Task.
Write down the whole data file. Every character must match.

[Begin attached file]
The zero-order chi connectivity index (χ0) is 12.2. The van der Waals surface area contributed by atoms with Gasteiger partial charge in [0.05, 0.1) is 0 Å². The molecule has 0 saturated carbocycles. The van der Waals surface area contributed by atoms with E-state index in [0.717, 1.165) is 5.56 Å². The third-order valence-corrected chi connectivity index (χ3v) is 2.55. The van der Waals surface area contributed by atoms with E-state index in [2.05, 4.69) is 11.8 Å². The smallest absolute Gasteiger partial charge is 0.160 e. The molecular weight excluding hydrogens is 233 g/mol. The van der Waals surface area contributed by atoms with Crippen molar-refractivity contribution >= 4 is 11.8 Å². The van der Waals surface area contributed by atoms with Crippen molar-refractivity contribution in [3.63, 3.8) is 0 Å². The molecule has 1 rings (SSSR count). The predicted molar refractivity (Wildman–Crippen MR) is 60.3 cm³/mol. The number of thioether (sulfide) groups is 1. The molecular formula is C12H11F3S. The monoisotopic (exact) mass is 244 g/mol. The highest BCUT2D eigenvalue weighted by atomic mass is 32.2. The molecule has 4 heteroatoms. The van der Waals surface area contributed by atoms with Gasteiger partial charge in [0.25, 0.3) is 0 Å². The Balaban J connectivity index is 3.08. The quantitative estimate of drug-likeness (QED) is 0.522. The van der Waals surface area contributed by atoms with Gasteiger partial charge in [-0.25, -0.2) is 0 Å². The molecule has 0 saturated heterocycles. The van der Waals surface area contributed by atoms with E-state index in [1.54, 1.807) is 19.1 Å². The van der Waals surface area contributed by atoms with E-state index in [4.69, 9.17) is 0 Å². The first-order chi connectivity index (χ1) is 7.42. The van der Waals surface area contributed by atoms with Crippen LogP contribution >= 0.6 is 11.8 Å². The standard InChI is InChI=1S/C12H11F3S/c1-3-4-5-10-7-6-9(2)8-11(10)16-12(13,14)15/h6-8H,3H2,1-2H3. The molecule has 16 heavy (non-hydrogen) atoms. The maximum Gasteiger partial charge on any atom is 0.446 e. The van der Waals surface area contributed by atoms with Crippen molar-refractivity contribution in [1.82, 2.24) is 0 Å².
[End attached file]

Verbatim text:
The zero-order chi connectivity index (χ0) is 12.2. The van der Waals surface area contributed by atoms with Gasteiger partial charge in [0.05, 0.1) is 0 Å². The molecule has 0 saturated carbocycles. The van der Waals surface area contributed by atoms with E-state index in [0.717, 1.165) is 5.56 Å². The third-order valence-corrected chi connectivity index (χ3v) is 2.55. The van der Waals surface area contributed by atoms with E-state index in [2.05, 4.69) is 11.8 Å². The smallest absolute Gasteiger partial charge is 0.160 e. The molecular weight excluding hydrogens is 233 g/mol. The van der Waals surface area contributed by atoms with Crippen molar-refractivity contribution >= 4 is 11.8 Å². The van der Waals surface area contributed by atoms with Crippen molar-refractivity contribution in [3.63, 3.8) is 0 Å². The molecule has 1 rings (SSSR count). The predicted molar refractivity (Wildman–Crippen MR) is 60.3 cm³/mol. The number of thioether (sulfide) groups is 1. The molecular formula is C12H11F3S. The monoisotopic (exact) mass is 244 g/mol. The highest BCUT2D eigenvalue weighted by atomic mass is 32.2. The molecule has 4 heteroatoms. The van der Waals surface area contributed by atoms with Gasteiger partial charge in [0.25, 0.3) is 0 Å². The Balaban J connectivity index is 3.08. The quantitative estimate of drug-likeness (QED) is 0.522. The van der Waals surface area contributed by atoms with Gasteiger partial charge in [-0.25, -0.2) is 0 Å². The molecule has 0 saturated heterocycles. The van der Waals surface area contributed by atoms with E-state index in [1.54, 1.807) is 19.1 Å². The van der Waals surface area contributed by atoms with E-state index in [4.69, 9.17) is 0 Å². The first-order chi connectivity index (χ1) is 7.42. The van der Waals surface area contributed by atoms with Crippen LogP contribution >= 0.6 is 11.8 Å². The standard InChI is InChI=1S/C12H11F3S/c1-3-4-5-10-7-6-9(2)8-11(10)16-12(13,14)15/h6-8H,3H2,1-2H3. The molecule has 16 heavy (non-hydrogen) atoms. The maximum Gasteiger partial charge on any atom is 0.446 e. The van der Waals surface area contributed by atoms with Crippen molar-refractivity contribution in [1.82, 2.24) is 0 Å².